Let the Love Affair Begin!
With the auction less than a month away, it's time to start "bonding" with some of the pieces. Each day, we will be uploading a new photograph for you to check out, along with a short bio on the photographer. This will give you a chance to test the waters and see what is out there until you inevitably find the one, or ones, you love! Think of it as online dating...
Who will you be taking home?
Pontoise, Franck Bohbot
Franck Bohbot was born in Paris, France in 1980. He has an MBA in Media and Film Production and also attended Business School at ESG in Paris. In 2007, he discovered his passion for photography after moving to New York. He is particularly interested in depicting architecture and urban landscapes. His photographs cover a wide array of subjects, ranging from parked cars and swimming pools to nightscapes and portraits. Franck cites Stanley Kubrick, Julius Shulman, and Edward Hopper as his artistic influences, and over the last four years, has received numerous awards for his work, including The International Photo Award and the Photography Master Cup. His work has been exhibited in cities around the world, among them, Paris, Strasbourg, Kiev, and Los Angeles.
Samdo/Kunga, 2010, Phil Borges
For over twenty-five years Phil Borges has been documenting indigenous and tribal cultures, striving to create an understanding of the challenges they face. His work is exhibited in museums and galleries worldwide and his award winning books, which have been published in four languages, include Tibetan Portrait, Enduring Spirit, Women Empowered, and Tibet: Culture on the Edge. He has hosted television documentaries on indigenous cultures for Discovery and National Geographic channels. Phil also lectures and teaches internationally. In 2000, Phil founded an online classroom program called Bridges to Understanding. He also co-founded Blue Earth Alliance, a 501c3 that sponsors photographic projects focusing on endangered cultures and threatened environments.
William Burroughs and Jack Kerouac, 1953, Allen Ginsberg
Allen Ginsberg, primarily a poet, was one of the leading figures of the Beat Generation in the 1950’s and the 1960’s counterculture. He is best known for his poem “Howl” which became the subject of great controversy in 1957. Ginsberg began taking photographs in 1953 when he purchased a small, secondhand Kodak camera. For the next decade he captured numerous intimate shots of himself as well as his friends and lovers. He abandoned photography in 1963 but returned to it in the early 1980s. Encouraged by photographers Berenice Abbott and Robert Frank, he reprinted much of his early work and began making new portraits, adding sometimes extensive inscriptions. Although Ginsberg's photographs form a compelling portrait of the Beat and counterculture generation from the 1950s to the 1990s, his pictures are far more than mere historical documents. The same ideas that inform his poetry—an intense observation of the world, a deep appreciation of the beauty of the vernacular, a celebration of the sacredness of the present, and a faith in intuitive expression—also permeate his photography.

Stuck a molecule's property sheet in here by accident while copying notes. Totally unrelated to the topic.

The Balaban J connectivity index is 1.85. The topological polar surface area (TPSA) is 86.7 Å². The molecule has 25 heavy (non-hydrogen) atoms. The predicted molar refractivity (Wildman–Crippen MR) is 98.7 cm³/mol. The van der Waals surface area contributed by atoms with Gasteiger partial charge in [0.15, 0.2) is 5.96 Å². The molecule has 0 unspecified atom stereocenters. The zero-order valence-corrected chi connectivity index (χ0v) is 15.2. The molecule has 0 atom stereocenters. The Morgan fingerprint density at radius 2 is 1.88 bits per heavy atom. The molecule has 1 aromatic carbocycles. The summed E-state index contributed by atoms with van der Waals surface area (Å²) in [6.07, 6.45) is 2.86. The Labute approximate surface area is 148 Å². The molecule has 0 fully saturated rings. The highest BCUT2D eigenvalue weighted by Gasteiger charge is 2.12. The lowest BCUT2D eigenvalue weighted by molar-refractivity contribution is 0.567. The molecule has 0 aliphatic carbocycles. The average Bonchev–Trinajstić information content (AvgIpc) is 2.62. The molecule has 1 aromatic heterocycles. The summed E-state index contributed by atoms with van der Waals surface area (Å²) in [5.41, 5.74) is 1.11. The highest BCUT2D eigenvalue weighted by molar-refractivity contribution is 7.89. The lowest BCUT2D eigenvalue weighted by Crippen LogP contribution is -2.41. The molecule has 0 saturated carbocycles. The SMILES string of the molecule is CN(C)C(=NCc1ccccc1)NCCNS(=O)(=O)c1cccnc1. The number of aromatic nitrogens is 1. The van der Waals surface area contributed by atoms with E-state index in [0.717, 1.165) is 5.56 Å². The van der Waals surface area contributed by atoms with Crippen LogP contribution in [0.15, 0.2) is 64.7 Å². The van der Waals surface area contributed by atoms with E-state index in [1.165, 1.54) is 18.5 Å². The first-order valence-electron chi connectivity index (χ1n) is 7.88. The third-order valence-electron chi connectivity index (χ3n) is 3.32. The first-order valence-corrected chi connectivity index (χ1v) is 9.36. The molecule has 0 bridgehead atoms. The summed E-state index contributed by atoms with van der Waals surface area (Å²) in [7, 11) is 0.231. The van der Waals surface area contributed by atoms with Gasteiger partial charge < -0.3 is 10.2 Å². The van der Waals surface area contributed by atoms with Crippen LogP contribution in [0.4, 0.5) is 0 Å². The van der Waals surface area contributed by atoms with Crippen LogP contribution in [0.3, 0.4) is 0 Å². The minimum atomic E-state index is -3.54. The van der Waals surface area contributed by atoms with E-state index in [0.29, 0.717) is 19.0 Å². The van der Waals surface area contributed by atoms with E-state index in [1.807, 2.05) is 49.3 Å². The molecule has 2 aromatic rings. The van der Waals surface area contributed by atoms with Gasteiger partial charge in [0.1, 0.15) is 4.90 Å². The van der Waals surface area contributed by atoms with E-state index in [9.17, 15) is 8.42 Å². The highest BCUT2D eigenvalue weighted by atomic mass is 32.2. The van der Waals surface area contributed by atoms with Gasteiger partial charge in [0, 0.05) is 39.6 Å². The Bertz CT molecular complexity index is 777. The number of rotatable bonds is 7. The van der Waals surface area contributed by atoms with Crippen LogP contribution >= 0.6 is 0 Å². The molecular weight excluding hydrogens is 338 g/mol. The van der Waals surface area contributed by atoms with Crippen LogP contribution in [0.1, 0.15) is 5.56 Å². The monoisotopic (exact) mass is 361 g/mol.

Mother and Child at Car Window, Steve McCurry
Steve McCurry has been one of the most iconic voices in contemporary photography for more than thirty years, with scores of magazine and book covers, over a dozen books, and countless exhibitions around the world to his name. After studying film at Pennsylvania State University, McCurry went on to work for a local newspaper. After traveling first to India, and then Pakistan, McCurry met Afghan refugees who smuggled him into Afghanistan. He spent several weeks embedded with the Mujahideen, McCurry brought the world the first images of the conflict in Afghanistan, putting a human face to the issue on every masthead. His work spans conflicts, vanishing cultures, ancient traditions and contemporary culture alike - yet always retains the human element that made his celebrated image of the Afghan Girl such a powerful image. He is a recipient of the Robert Capa Gold Medal, National Press Photographers Award, and an unprecedented four first prize awards from the World Press Photo contest.
Andy Warhol with Self Portrait SB, Factory Fire Escape III, William John Kennedy
William John Kennedy studied at Syracuse University, the School of Visual Arts, and Pratt Institute. After working in the 1950s as an assistant and studio manager for renowned Vogue fashion photographer Clifford Coffin, Kennedy enjoyed a rewarding career as a top freelance photographer in New York City. This rare photograph is from a recently rediscovered body of work taken in 1963-64 just as Andy Warhol was on the cusp of fame. The documentary on his work “Before They Were Famous: behind the Lens of William John Kennedy” ran on WNET in September, concurrent with a solo exhibition at Steven Kasher Gallery. His work has been widely exhibited internationally, and he recently opened a solo exhibition at The Indianapolis Museum of Art. Kennedy’s work is in major public and private collections including the Whitney, the Andy Warhol Museum, The Indianapolis Museum of Art, and the Detroit Institute of Arts.